Three Smart Tax Moves For Donating Stock to Charity


It’s important to help the less fortunate in our community. Making cash donations to local charities is a great way to support their good works. And of course, cash gifts are fully tax deductible. But giving stock (or bonds, land, or other investment assets) that has gone up in value can provide you, or your client, with an even bigger tax savings–which may allow either of you to make a larger gift than you thought you could make.

* Smart tax move 1. If you have owned stock for more than a year, you get a charitable deduction equal to the current value of the stock. Big tax plus: You avoid paying tax on the gain in value. So the cost of the charitable gift equals the stock’s original cost to you, but the deduction equals its present value.

You get a tax deduction for appreciation in value on which you pay no tax. In fact, no tax is ever paid on the appreciation. The charity, a tax-exempt organization, owes no tax when it sells the stock.

Example: Two years ago, your client bought stock for $500. Its value is now $750. The client wants to make a $750 donation to ABC Charity. He or she gives the stock instead of the cash. The client gets a $750 deduction for a cost of only $500. Assuming they’re in the 28 percent federal income tax bracket, they’ll also save around $70 in federal income taxes. (You may also save state and local income taxes.) Plus, he or she won’t have to pay capital gains tax on the stock’s $250 appreciation in value. Your advice has just saved your client lots of money and provided a great organization with some needed assets.

Note that this generous tax rule applies only to appreciated property held for more than a year (what the tax law calls “long-term capital gain property”). If the same property were owned for a year or less at the time you make the charitable contribution, your deduction is limited to the property’s cost to your client. In the example, your client’s deduction for the $750 stock gift would be only $500 if the stock were not bought before the contribution.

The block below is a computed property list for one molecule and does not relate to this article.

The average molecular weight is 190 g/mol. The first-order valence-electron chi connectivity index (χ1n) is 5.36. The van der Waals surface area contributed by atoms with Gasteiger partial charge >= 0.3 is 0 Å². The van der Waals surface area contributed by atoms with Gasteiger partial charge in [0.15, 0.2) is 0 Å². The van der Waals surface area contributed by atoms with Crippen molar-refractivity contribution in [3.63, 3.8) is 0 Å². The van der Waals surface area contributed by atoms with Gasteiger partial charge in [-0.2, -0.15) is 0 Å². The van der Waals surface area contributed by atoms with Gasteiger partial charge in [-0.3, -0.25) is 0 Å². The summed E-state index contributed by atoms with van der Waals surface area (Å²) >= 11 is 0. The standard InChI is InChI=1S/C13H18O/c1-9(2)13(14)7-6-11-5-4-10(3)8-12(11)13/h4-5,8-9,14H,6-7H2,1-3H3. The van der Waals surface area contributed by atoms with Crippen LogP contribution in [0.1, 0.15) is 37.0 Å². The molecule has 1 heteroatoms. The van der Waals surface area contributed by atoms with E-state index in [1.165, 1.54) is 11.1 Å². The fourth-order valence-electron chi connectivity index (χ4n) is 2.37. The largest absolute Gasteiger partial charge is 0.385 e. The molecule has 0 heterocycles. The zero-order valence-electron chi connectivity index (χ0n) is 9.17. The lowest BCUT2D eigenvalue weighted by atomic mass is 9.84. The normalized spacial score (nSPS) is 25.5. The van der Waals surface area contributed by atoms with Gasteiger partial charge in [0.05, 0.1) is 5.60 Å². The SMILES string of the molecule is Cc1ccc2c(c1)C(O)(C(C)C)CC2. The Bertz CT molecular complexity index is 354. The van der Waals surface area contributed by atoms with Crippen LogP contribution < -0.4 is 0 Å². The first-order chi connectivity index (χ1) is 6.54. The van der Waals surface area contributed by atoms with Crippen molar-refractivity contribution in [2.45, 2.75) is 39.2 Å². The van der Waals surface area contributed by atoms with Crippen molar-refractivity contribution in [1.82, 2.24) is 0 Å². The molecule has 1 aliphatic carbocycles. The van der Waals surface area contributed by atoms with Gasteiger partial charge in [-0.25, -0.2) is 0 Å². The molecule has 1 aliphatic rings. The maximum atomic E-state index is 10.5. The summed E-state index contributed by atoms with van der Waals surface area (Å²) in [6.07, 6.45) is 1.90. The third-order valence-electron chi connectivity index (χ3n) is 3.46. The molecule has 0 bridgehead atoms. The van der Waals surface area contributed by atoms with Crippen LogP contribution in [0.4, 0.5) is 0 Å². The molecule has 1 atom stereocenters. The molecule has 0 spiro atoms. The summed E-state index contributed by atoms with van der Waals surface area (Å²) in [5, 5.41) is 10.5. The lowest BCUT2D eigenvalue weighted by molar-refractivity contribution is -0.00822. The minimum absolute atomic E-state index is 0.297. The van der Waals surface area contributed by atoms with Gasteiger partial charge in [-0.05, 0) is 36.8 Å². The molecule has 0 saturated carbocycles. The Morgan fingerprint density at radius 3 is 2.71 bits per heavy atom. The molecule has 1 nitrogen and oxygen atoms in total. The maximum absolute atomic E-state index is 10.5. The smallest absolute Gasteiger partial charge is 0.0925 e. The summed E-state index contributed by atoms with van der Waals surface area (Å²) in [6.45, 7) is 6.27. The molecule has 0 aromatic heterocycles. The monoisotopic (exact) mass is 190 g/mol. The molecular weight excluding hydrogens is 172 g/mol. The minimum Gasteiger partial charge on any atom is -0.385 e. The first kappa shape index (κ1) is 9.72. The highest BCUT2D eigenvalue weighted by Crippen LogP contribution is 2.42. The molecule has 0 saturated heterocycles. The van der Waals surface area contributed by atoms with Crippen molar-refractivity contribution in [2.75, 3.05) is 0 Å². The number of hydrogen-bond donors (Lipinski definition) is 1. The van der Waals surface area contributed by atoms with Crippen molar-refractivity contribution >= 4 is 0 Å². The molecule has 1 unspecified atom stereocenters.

* Smart tax move 2. The obvious move is to hold on to short-term property until it’s owned for more than a year–and then make the contribution. If it’s not feasible to wait, you should sell the property and donate the net proceeds (after income tax and commissions). Your deduction is bigger that way. The reason? The net proceeds are greater than the stock’s original cost.

On the other side of the coin, let’s say you’re considering making a gift of stocks that have gone down in value since you purchased them. If that ‘s the case, you should know…

* Smart tax move 3. Don’t donate stock that has gone down in value. Sell the stock first and then donate the net proceeds. That way, you get two tax deductions. You can claim (1) a capital loss deduction for the decrease in the value of the stock, and (2) a charitable deduction for the gift proceeds. If you give the stock outright, you could only claim a charitable deduction for the value of the stock at the time of the gift. You would forfeit any deduction for the stock’s drop in value.

Example: You bought 100 shares of ABC stock two years ago at $50 per share, and it’s now worth only $30 per share. You don’t expect the value to go up any time soon. If you donate the stock, you can claim a $3,000 charitable deduction ($30 times 100 shares). But by selling the stock and contributing the proceeds (after commissions), you can still claim the $3,000 charitable deduction. Tax bonus: You can also claim a $2,000 capital loss deduction ($20 loss per share times 100 shares). The added tax savings from the capital loss deduction more than make up for the sales commission.

Note: The capital loss deduction is limited to $3,000 a year. To the extent capital losses exceed capital gains, they are currently deductible against only $3,000 of taxable income. Any amount over $3,000 is carried over and deducted in the following years.

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